What's the meaning of the phrase "excuser et s'excuser"? Why is a s' used before the verb?
(It is the title of a chapter in my French book, if the context is needed.)
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S' is the contracted form of se, which is a reflexive pronoun. French uses reflexive pronouns with a fair number of verbs, more often than in English, where "verb oneself" is pretty rare. For example, French sometimes uses reflexive verbs to render explicit what is implied in English. This can be illustrated with the phrase "I'm going to wash", meaning that you are going to wash yourself, translated as "Je vais me laver", where me loosely means "myself". Moreover, French will pretty much always use reflexive verbs when English does (to perjure yourself/se parjurer), with the possible exception where expressions are used to translate verbs (to enjoy oneself/*passer un moment agréable). In other cases, French simply uses reflexive verbs where English doesn't (to remember/se souvenir; to apologize/s'excuser).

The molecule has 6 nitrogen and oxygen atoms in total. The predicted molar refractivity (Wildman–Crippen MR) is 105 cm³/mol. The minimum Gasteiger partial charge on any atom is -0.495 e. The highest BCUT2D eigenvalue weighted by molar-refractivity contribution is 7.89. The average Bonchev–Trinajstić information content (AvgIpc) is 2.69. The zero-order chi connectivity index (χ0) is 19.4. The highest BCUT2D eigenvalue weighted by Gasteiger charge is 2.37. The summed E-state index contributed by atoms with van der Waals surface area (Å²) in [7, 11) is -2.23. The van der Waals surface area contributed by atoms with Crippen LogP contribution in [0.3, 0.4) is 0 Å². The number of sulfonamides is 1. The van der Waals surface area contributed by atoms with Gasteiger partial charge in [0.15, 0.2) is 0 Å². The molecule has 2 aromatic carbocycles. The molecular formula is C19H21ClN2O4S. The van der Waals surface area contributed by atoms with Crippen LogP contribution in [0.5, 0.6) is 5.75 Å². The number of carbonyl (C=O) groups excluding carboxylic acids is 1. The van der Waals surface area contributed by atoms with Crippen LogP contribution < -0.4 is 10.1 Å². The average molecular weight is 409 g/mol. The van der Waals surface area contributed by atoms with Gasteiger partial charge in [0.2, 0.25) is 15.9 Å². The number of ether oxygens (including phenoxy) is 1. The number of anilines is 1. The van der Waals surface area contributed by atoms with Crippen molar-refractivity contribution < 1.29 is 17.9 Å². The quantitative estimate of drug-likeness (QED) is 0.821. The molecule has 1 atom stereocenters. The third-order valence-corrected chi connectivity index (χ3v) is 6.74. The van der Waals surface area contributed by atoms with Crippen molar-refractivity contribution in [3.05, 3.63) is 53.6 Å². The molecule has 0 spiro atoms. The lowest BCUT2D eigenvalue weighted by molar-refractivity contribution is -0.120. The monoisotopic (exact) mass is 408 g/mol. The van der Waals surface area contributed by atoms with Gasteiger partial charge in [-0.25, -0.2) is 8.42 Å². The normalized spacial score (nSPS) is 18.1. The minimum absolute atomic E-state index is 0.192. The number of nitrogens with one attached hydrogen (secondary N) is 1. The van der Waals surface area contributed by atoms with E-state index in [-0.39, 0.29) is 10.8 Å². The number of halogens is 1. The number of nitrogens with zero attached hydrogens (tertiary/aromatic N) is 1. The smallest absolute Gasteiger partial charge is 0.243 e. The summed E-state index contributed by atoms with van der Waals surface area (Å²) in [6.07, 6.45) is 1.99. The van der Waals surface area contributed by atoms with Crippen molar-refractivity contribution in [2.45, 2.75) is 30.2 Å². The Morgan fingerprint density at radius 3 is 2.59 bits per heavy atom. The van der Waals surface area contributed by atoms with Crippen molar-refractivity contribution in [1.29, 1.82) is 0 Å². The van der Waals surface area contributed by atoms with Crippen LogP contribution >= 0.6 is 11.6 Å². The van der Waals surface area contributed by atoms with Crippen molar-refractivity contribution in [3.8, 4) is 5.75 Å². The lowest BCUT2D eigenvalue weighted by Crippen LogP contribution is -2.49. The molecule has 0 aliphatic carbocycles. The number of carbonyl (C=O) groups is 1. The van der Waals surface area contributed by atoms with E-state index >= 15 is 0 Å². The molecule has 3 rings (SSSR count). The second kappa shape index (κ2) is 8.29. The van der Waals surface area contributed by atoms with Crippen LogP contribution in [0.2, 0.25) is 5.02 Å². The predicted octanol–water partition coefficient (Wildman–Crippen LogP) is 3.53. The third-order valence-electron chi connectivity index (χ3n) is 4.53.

Excuser et s'excuser would be "to excuse and to apologize", but since it's a chapter title in a French book, it could as well be "pincer et se pincer" ("to pinch and to pinch yourself"), as it is likely the chapter on reflexive pronouns and will teach you how they work.
Reflexive pronouns are declined per person. They as as follow:
Me (m'): first person singular (je)
Je me lave.
Te (t'): second person singular (tu)
Tu te laves.
Se (s'): third person singular (il/elle/on)
Il se lave.
Nous: first person plural (nous)
Nous nous lavons.
Vous: second person plural (vous)
Vous vous lavez.
Se (s'): third person plural (ils/elles)
Ils se lavent.